Sincerely in Christ and Mary,


"In the early 1940s I attended a small Catholic boarding school north of Wellington, New Zealand. We did our homework under the eagle eye of one of the sisters. If she thought we had worked well she would produce “The Far East” from which she would read us extracts of the work of the Columban Missions.

It was through this that we learnt of the New Zealand missionary Fr Frances Vernon Douglas who had lost his life at the hands of Japanese soldiers. Also each month was the adventures of a lad. I think his name was Mickey? His spelling and grammar were out of this world.

By the 1970s I had two young sons. There were times when they jibbed on the food I served to them. I tried them with telling them there were starving children in other lands who would appreciate the food they spurned. Then one night a program on TV featured Columban Missionary in Chile and the difficult life the children in Chile were experiencing, it hit home. How could they help them? Pocket money for a time went into a jam jar – it was called “The Chile Jar.” It soon filled up so I asked a priest friend what to do with it. He had a friend from Chile who would take care of it. This turned out to be Fr Sean O’Connor on leave from Chile. For many years after a “Chile Jar” found its way to the Columbans to be sent to Chile."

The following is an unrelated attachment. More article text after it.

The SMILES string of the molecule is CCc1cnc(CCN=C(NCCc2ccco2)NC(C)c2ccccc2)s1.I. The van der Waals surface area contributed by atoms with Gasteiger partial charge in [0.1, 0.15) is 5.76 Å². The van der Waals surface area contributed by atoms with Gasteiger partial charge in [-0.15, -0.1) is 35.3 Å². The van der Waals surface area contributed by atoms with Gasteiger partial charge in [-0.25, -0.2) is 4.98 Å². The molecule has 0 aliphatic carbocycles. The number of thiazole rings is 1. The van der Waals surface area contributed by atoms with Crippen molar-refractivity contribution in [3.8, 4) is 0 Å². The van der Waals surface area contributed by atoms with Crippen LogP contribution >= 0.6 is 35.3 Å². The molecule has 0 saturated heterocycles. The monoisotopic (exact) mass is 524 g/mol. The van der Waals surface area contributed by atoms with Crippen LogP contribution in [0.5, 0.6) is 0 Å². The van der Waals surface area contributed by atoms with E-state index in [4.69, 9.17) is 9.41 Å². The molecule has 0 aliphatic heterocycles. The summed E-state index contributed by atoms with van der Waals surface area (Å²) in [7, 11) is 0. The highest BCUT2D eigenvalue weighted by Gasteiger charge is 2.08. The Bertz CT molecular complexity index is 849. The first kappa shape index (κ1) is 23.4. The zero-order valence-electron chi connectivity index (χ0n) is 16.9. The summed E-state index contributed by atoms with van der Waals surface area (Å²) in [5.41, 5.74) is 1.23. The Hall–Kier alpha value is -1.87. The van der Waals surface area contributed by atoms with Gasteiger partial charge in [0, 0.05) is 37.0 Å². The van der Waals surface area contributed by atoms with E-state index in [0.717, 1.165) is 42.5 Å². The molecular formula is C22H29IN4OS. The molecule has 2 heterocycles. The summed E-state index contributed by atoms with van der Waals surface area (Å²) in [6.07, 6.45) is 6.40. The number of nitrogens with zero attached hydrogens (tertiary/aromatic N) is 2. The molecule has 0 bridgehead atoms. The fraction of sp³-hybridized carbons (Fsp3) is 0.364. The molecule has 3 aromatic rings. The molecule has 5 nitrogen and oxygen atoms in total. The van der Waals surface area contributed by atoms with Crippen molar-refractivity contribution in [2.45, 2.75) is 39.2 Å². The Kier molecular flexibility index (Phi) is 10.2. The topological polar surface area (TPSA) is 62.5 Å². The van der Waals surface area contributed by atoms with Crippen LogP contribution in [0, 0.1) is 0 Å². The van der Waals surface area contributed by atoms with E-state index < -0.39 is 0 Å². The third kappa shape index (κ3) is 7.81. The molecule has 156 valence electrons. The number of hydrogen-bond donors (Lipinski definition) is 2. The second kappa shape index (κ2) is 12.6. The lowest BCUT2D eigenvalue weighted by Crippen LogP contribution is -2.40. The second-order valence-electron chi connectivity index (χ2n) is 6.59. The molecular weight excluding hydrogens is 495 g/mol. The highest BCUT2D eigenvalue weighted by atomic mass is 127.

When the time came for my lads to go to secondary school once more there was a Columban influence. It was Frances Douglas Memorial College in New Plymouth, named after the Columban who lost his life at the hands of Japan during World War II."


My first contact with the Columbans was via Mickey Daly’s Diary while at primary school. Fast forward many years later and every copy of the Far East is essential reading, I find the stories about Columbans missionary experiences in far off lands most interesting and inspiring. The Columban Calendar is a must have for each new year. May all Columbans enjoy a wonderful celebration of your centenary year.


I thought a lot about writing these few lines but I knew my dad would be pleased. I seem to have known St Columbans all my life. I know it is too long but at 86 years I leave it to you to condense – and it is only now I have realised I have to send it to Australia.

My Pat is now in heaven – by the way our family and special photos taken of Fr Francis Douglas during his time in New Plymouth and we sent them to the Francis Douglas college when it was built in New Plymouth.

My Columban Story